2. Research context
2.1. Community science and transformative learning
“the emancipatory process of becoming critically aware of how and why the structure of psycho-cultural assumptions has come to constrain the way we see ourselves and our relationships, reconstituting this structure to permit a more inclusive and discriminating integration of experience and acting upon these new understandings”.
2.2. Place as a platform for perspective change through community science
3.1. Mixed-method approach
3.3. Interviews with participants
|Level of reflectivity||Description|
The participant becomes aware of a specific perception, meaning, or behaviour of their own and they are able to verbalize new experiences and perceptions.
The participant is aware of the way they feel about their perceiving, thinking, or acting in the situation. The participant is aware of other participants’ feelings.
The participant assesses how they managed in their practice. Assessment of the efficacy of perceptions, thoughts, actions, immediate causes. The participant identifies discrepancy between what is planned and what really happens.
The participant becomes aware of value judgements made by them and colleagues as well as the inconsistency this can bring to practice and actions.
The participant assesses the adequacy of the concepts they use to understand environmental issues. The participant begins to question whether the concepts they use are adequate for making sound judgements and to identify what else they need to know and learn to understand and act in the situation.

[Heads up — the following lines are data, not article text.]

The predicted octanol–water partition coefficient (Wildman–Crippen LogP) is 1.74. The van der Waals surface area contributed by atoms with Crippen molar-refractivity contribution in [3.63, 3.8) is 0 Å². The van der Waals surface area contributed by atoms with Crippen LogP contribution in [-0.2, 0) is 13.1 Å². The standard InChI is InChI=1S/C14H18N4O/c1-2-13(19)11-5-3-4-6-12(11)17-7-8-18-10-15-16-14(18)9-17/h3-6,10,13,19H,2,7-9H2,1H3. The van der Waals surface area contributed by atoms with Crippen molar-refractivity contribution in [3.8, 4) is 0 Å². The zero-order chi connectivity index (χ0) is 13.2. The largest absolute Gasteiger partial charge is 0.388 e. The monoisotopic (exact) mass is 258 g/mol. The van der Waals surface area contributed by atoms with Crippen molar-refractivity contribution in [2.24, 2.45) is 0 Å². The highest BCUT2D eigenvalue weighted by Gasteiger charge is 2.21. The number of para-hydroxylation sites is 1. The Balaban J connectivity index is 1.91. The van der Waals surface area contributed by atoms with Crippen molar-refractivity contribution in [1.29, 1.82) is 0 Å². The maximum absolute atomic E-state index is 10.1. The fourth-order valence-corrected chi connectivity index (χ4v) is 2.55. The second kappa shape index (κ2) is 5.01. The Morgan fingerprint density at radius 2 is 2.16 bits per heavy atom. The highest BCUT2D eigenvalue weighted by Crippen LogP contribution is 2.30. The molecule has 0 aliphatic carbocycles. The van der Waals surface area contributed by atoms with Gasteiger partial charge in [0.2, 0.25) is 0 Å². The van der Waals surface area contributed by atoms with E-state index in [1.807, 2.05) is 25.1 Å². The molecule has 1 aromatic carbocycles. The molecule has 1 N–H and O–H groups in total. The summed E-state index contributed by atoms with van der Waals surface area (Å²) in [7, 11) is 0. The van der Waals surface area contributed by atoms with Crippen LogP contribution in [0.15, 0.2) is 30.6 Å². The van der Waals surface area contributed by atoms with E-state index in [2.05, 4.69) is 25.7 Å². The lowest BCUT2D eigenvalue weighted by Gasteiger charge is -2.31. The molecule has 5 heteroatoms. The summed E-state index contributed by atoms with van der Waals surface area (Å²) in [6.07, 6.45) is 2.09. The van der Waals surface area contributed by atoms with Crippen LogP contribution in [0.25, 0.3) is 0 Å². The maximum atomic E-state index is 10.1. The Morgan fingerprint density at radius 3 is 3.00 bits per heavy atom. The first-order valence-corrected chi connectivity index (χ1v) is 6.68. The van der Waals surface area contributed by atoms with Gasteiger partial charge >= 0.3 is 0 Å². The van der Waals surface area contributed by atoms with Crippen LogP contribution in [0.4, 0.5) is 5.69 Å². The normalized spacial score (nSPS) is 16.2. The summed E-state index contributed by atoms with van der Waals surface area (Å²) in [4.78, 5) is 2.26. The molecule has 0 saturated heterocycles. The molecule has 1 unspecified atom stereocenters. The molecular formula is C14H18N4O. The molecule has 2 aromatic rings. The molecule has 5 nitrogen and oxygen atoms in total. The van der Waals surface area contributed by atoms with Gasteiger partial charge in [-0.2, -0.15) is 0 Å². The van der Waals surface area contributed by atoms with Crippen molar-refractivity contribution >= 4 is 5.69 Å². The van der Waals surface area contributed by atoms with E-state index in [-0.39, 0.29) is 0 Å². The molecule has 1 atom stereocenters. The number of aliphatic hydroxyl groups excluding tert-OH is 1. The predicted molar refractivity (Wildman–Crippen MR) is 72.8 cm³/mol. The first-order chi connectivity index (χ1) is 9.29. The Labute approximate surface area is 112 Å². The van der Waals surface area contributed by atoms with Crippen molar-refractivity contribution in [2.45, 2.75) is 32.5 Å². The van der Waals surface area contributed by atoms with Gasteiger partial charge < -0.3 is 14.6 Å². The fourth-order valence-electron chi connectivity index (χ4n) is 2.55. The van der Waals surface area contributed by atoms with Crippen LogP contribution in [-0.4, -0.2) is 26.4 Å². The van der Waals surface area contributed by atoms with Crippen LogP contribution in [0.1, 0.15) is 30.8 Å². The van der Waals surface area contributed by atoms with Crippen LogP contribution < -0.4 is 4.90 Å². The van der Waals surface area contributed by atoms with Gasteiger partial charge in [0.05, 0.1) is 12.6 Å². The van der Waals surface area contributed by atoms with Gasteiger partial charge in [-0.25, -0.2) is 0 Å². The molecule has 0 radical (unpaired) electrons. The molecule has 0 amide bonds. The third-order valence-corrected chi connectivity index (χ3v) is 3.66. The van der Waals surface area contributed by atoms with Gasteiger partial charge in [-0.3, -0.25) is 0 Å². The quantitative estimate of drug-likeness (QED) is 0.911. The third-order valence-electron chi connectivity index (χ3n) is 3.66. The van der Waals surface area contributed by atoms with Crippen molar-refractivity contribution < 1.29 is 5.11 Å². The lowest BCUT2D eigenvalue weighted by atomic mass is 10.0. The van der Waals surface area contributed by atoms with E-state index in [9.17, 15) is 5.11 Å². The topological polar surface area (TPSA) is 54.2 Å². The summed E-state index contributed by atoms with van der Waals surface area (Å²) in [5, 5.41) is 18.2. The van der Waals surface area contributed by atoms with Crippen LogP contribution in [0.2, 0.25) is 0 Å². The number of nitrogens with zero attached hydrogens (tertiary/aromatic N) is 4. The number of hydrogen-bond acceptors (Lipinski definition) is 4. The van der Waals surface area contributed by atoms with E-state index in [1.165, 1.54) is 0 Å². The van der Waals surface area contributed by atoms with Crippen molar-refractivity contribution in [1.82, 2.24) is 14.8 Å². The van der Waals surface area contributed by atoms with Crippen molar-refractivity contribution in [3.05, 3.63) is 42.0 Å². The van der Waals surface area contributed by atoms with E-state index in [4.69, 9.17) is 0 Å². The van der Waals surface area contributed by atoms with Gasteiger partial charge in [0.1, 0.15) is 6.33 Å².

The participant recognizes the habit of making precipitant judgements about environmental issues based on limited information.
The participant becomes aware of why one set of perspectives is more or less adequate to explain personal experience and moves towards those that best fit the situation.
3.2. Matrix review of existing programs
|Form of reflectivity||Participants/instances||Example participant comments|
I think what surprised me a little bit—I come from… a world of words; I’m an attorney. So, you know, my day is trying to avoid numbers. But—try to twist the facts, and all those things. But, interesting to me is that the one set of… data that is collected can be utilized and dipped into by so many different projects. And so many different things… that might not even be contemplated at the time.—Alex
Now that I know [what] I’m doing… so now I feel I’m, I’m good at it. But it made me good. Because like, one of the last days that we were there, one of the… I don’t know, she’s a student that’s up there for the summer that’s doing assisting. She was like, ‘hey can you come with me and, and help me do this’? And I was like, ‘me? Do this? Me?’ I was very proud of myself. So it was a neat experience.—Alyana
It really helps me realize that even though I’m just a girl in Springfield, and I’m a history teacher, that I can have an impact? And if I can show other people? That’s just as important as me … making sure that I don’t use too much electricity, making sure that I use my recyclable…. That, you know, all the things that I always knew were good for the environment.—Alyana
I guess because of replications, a lot of that will be washed out. But just thinking about how we did some of the things, it wasn’t particularly random. Which I think is probably an ideal piece of this puzzle. The sampling of the ponds, sometimes [especially on a long day]: “well, where did you sample? well, where it was convenient.” Where muck wasn’t going to go up to your knees.—Charlie